Effingham County hunts sex predators across Coastal Empire - WTOC-TV: Savannah, Beaufort, SC, News, Weather & Sports

Effingham County hunts sex predators across Coastal Empire

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Detective Joe Heath Detective Joe Heath

In the span of a half-hour, a WTOC crew watched a half-dozen men solicit sex from an investigator -- posing in a chat room as a mother looking to sell her 14-year-old daughter for sex.

"It'll blow your mind some of the thins some of these folks talk about," said Effingham County Sheriff Jimmy McDuffie.

That investigator heads up the Effingham County Internet Crimes Against Children Task Force, which seeks out these crimes far beyond the county's borders -- all over the coastal Empire.

McDuffie says their goal is, "to track down and get this off our streets before we have more victims. And unfortunately, those victims are our children."

One chatter asked whether this fictitious 14-year-old is thin and athletic like her 34-year-old mother, writing, "Hmm... I may get a good workout by you and your daughter as personal trainers."

Detective Joe Heath chats these guys up under multiple profiles until they decide to make a move -- to meet up for what they think will be sex with a child.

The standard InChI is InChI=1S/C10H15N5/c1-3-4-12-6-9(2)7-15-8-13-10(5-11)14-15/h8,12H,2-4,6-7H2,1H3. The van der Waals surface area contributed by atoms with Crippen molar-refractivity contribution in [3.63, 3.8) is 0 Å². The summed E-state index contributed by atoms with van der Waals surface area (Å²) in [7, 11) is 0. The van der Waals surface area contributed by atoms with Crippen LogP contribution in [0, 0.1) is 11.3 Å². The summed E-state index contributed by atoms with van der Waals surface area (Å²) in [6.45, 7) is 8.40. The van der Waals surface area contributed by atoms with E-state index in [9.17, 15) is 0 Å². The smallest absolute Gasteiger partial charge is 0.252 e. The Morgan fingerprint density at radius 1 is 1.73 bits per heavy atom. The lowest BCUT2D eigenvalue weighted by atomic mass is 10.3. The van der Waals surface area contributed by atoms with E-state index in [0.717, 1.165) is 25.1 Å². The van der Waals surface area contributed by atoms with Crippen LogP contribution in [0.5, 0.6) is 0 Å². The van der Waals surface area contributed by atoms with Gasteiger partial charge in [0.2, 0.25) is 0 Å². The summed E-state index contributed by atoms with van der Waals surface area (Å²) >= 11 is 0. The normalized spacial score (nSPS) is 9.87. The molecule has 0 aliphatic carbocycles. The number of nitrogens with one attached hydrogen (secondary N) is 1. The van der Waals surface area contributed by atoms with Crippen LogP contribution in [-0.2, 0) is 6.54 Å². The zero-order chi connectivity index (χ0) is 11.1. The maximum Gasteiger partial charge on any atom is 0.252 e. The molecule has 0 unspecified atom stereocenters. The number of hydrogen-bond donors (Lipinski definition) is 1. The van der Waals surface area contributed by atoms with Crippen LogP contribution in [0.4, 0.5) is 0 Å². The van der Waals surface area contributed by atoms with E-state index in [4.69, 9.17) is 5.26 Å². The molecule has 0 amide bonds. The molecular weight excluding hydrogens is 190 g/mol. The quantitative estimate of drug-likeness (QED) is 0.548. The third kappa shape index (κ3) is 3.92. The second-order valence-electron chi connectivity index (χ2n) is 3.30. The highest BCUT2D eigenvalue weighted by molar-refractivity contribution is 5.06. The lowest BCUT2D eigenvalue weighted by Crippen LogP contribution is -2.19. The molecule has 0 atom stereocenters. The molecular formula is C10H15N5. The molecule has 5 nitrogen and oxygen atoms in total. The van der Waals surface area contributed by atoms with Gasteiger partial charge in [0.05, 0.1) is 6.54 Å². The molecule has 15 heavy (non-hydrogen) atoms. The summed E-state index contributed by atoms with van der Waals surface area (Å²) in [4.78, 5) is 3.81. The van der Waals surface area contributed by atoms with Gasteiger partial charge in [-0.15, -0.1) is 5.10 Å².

"The suspect at the time, he's leading the conversation," Heath said. "We're not taking them down any primrose path by any means."

Health does this all day, watching men ask, "Would you let your daughter go naked?" saying  "Let's talk a lil' (sic) business," men looking to buy an afternoon with a little girl for $160 dollars.

Heath is the father of three little girls.

"It's very rewarding because I feel like I may be protecting somebody else's child."

Heath recommends parents be suspicious, monitor a child's online behavior, have their passwords and find creative ways to look into their online accounts. These tips don't exactly score any popularity points with hi daughters.

"They call us creepers, because my wife and I monitor very heavily what they're doing," he said. "And I'd encourage all parents to become creepers."

For parents who haven't been monitoring children online, Heath says to look for secretive behavior like children not wanting to let you see their computers or closing them quickly when a parent comes into the room, or having secret accounts.

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